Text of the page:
Education

Wake schools, students square off over Snapchat access

Posted September 23, 2015

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— In the battle to get students to focus on their classes rather than their classmates, the Wake County Public School System this week blocked access to the messaging application Snapchat on the district's WiFi network. "Snaps," according to the company's description, are photos, videos or messages sent to a mobile device that disappear after a few seconds. The app is especially popular with teens.

Lisa Luten, Wake schools spokeswoman, said that while the district allows students to bring their personal devices to school, the school reserves the right to limit their access to programs which add value to day-to-day instruction. Snapchat didn’t make the cut, she said.

Students used another social networking app, Twitter, to express their opposition to the move, triggering a back-and-forth with the Wake County schools account.

26 Comments

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  • Patty MacRae Sep 24, 2015
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    Valuable lesson here for the kids. There are rules, sometimes you don't like the rules. It is part of life. Spend your energy getting good grades so someday you might be in a leadership position to change the rules.

  • Tracy Watson Sep 24, 2015
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    If that were my child arguing with the WCPSS I'd be embarassed.

  • John McCray Sep 24, 2015
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    I know what you're saying Brian, and I understand the use of apps for education, but I suggest that it was a capitulation, at best, to make the best out of a bad situation. But as the last sentence in this post says, some studies are showing that screen-time can actually be detrimental. Some studies conducted on total screen-time in general are starting to show that prolonged exposure to electronic devices actually warp a developing brain's perception of reality. I do not think using Apps are the answer, and I think parents should be made to understand that rules are rules and no smartphones should be allowed to be used during school. We are losing impulse control as a society, and we need to learn discipline and focus again.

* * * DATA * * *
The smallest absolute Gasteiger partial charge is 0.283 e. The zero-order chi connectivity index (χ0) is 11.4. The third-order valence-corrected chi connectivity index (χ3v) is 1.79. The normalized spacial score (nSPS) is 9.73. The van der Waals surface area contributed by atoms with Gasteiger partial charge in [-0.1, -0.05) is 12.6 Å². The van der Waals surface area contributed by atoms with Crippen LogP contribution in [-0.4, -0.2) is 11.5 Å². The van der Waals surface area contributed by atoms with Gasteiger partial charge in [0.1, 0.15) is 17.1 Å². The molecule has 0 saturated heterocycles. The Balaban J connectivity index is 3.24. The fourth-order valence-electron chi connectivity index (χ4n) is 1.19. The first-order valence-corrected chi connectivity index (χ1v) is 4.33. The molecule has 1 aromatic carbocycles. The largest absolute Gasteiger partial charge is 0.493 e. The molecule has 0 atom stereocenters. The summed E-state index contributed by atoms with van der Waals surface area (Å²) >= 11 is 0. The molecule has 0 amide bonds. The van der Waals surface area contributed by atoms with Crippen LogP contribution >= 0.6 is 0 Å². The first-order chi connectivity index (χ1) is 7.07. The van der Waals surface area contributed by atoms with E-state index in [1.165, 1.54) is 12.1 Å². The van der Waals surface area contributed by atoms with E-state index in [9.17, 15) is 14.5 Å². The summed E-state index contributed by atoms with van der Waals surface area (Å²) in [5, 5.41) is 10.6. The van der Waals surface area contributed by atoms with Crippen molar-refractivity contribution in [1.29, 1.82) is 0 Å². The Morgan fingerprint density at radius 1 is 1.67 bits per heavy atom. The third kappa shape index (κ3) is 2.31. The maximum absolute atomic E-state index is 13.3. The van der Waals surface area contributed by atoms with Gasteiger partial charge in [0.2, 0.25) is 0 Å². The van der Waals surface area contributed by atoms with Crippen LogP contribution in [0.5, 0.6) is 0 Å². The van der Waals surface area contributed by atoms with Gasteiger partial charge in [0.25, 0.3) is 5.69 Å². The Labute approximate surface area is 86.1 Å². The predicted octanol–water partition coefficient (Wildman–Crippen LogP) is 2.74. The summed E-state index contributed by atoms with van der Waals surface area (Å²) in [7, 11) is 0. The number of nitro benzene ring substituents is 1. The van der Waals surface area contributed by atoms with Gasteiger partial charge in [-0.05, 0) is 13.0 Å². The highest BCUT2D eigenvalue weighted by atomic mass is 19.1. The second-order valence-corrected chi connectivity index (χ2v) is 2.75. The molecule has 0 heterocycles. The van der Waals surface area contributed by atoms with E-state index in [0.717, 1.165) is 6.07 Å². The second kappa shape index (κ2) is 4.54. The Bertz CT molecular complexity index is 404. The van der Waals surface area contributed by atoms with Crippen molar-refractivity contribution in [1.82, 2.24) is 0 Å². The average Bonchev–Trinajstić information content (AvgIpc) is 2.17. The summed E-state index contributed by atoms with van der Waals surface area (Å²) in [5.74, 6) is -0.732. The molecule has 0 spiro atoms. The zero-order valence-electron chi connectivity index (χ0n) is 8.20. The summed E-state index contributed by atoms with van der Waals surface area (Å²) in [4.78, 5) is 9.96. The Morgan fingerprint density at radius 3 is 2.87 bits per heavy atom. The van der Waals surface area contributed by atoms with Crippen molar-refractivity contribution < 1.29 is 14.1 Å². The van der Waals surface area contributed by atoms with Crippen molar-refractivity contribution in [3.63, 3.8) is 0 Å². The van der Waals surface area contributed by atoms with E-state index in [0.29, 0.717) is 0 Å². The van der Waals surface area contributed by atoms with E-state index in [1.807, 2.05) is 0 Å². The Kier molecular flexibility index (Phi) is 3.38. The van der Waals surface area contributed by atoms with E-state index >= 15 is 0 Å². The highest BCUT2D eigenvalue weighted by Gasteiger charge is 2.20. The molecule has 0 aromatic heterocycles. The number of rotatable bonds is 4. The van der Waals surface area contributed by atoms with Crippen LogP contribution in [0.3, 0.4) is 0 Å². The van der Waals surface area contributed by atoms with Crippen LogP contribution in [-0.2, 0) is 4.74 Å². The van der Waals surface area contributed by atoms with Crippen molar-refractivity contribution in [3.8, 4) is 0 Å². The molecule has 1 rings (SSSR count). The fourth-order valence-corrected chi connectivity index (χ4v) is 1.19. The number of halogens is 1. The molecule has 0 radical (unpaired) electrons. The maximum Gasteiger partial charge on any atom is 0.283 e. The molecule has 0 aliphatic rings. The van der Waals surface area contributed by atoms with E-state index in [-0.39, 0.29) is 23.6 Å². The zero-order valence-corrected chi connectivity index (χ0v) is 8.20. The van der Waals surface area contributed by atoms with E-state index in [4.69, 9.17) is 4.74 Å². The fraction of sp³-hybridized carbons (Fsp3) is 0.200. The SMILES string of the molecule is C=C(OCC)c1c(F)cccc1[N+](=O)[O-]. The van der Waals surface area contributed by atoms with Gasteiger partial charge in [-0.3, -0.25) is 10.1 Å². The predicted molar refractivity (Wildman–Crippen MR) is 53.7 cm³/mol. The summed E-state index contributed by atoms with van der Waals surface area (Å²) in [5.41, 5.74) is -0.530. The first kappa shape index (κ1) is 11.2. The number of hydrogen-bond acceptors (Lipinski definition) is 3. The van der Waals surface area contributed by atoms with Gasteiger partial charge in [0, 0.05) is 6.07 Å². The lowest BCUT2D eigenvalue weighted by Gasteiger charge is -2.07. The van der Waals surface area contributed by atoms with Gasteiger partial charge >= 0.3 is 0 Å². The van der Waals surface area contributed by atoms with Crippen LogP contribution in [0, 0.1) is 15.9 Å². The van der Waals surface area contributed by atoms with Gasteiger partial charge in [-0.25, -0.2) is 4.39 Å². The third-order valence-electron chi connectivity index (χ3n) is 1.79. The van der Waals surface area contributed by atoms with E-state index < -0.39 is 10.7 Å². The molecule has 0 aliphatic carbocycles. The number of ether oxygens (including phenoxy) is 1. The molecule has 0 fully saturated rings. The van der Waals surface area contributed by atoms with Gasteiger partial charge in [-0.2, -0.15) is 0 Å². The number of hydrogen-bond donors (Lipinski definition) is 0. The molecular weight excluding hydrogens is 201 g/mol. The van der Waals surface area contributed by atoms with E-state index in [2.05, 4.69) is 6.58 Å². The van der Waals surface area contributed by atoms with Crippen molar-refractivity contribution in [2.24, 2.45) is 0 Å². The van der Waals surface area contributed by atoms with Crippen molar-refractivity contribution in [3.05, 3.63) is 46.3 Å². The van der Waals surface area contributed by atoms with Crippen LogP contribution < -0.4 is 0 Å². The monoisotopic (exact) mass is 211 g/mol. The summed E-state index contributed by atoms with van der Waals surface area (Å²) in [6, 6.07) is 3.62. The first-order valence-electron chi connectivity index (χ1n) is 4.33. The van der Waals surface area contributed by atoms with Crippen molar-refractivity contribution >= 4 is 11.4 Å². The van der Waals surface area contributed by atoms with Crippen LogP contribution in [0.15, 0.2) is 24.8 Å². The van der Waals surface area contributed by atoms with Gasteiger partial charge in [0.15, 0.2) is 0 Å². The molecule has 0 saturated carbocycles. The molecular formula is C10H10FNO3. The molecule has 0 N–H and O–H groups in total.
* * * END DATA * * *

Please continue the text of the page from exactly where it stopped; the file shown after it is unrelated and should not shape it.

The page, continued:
• Susan Mencer Sep 24, 2015
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    Can your grandson pick out the grammar errors in your quote? If not, maybe he is a N.C. high school student.

  • Susan Mencer Sep 24, 2015
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    Students should not have access to cell phones during instructional hours anyway. No wonder we are raising a bunch of Burger King workers.

  • Scott Wharton Sep 24, 2015
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    Any smartphone that uses aps has WiFi.

  • Paul Parker Sep 23, 2015
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    News flash Brian, YOU don't need a cell phone at all, either. Generations before you got along just fine without one!

  • Marcy Lyn Sep 23, 2015
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    Back in the Day .... we didn't have pacifiers, we had to read our books and listen in class. But that was WAY back in the day..
    No wonder our kids are not up to par with other countries .. such a shame

  • Danielle Cockrum Sep 23, 2015
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    Problem is too many schools are requiring the use of other cell phone apps for class. Kids will be kids. The schools are going to have to make a choice: all or nothing.

    As for me, i won't let my 15 yr old have a phone. I don't care what the school "requires". If they want him to have one then they can pay for it.

  • Brian Murphy Sep 23, 2015
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    Thank you WCPSS for killing SnapChat! There are more!!!

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